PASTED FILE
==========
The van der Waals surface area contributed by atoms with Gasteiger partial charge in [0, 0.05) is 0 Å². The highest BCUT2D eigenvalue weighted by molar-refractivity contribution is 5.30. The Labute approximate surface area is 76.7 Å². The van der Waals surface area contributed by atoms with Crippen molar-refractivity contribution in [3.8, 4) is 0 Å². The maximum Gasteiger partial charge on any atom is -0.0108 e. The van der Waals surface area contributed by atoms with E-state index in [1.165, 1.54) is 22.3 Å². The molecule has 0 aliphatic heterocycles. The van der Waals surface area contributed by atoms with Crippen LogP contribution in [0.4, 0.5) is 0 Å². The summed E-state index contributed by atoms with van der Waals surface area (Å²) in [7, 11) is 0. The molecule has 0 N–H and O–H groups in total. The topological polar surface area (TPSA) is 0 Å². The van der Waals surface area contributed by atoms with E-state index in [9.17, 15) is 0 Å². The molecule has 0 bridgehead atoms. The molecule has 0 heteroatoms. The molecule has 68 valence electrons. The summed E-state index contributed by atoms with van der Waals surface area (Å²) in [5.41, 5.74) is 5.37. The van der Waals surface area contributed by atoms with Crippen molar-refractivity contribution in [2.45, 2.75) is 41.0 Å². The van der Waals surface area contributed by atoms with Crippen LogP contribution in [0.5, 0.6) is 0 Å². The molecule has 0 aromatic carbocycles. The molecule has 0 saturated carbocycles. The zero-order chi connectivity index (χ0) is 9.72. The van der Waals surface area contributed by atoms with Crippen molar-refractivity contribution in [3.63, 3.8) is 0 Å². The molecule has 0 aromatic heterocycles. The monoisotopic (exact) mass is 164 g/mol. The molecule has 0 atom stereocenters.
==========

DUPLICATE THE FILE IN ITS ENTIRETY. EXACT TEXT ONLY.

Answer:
The van der Waals surface area contributed by atoms with Gasteiger partial charge in [0, 0.05) is 0 Å². The highest BCUT2D eigenvalue weighted by molar-refractivity contribution is 5.30. The Labute approximate surface area is 76.7 Å². The van der Waals surface area contributed by atoms with Crippen molar-refractivity contribution in [3.8, 4) is 0 Å². The maximum Gasteiger partial charge on any atom is -0.0108 e. The van der Waals surface area contributed by atoms with E-state index in [1.165, 1.54) is 22.3 Å². The molecule has 0 aliphatic heterocycles. The van der Waals surface area contributed by atoms with Crippen LogP contribution in [0.4, 0.5) is 0 Å². The summed E-state index contributed by atoms with van der Waals surface area (Å²) in [7, 11) is 0. The molecule has 0 N–H and O–H groups in total. The topological polar surface area (TPSA) is 0 Å². The van der Waals surface area contributed by atoms with E-state index in [9.17, 15) is 0 Å². The molecule has 0 bridgehead atoms. The molecule has 0 heteroatoms. The molecule has 68 valence electrons. The summed E-state index contributed by atoms with van der Waals surface area (Å²) in [5.41, 5.74) is 5.37. The van der Waals surface area contributed by atoms with Crippen molar-refractivity contribution in [2.45, 2.75) is 41.0 Å². The van der Waals surface area contributed by atoms with Crippen LogP contribution in [0.5, 0.6) is 0 Å². The molecule has 0 aromatic carbocycles. The molecule has 0 saturated carbocycles. The zero-order chi connectivity index (χ0) is 9.72. The van der Waals surface area contributed by atoms with Crippen molar-refractivity contribution in [3.63, 3.8) is 0 Å². The molecule has 0 aromatic heterocycles. The monoisotopic (exact) mass is 164 g/mol. The molecule has 0 atom stereocenters.